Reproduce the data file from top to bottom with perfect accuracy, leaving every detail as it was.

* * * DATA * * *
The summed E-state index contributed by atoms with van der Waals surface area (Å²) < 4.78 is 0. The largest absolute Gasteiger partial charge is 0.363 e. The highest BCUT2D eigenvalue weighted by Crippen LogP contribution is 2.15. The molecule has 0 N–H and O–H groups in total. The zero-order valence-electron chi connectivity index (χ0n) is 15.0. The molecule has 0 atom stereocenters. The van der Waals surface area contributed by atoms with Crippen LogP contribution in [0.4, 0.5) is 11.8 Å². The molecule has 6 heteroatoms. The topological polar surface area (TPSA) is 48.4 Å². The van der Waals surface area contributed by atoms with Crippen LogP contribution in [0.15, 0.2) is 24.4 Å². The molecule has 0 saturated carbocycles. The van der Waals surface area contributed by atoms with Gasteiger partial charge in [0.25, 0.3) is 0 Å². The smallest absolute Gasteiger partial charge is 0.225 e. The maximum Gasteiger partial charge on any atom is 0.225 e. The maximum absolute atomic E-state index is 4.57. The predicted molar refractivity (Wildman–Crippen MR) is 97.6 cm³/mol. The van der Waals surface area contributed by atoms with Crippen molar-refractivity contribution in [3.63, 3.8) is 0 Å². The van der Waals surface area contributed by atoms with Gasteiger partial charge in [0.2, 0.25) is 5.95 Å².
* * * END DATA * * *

The summed E-state index contributed by atoms with van der Waals surface area (Å²) < 4.78 is 0. The largest absolute Gasteiger partial charge is 0.363 e. The highest BCUT2D eigenvalue weighted by Crippen LogP contribution is 2.15. The molecule has 0 N–H and O–H groups in total. The zero-order valence-electron chi connectivity index (χ0n) is 15.0. The molecule has 0 atom stereocenters. The van der Waals surface area contributed by atoms with Crippen LogP contribution in [0.4, 0.5) is 11.8 Å². The molecule has 6 heteroatoms. The topological polar surface area (TPSA) is 48.4 Å². The van der Waals surface area contributed by atoms with Crippen LogP contribution in [0.15, 0.2) is 24.4 Å². The molecule has 0 saturated carbocycles. The van der Waals surface area contributed by atoms with Gasteiger partial charge in [0.25, 0.3) is 0 Å². The smallest absolute Gasteiger partial charge is 0.225 e. The maximum Gasteiger partial charge on any atom is 0.225 e. The maximum absolute atomic E-state index is 4.57. The predicted molar refractivity (Wildman–Crippen MR) is 97.6 cm³/mol. The van der Waals surface area contributed by atoms with Crippen molar-refractivity contribution in [3.63, 3.8) is 0 Å². The van der Waals surface area contributed by atoms with Gasteiger partial charge in [0.2, 0.25) is 5.95 Å².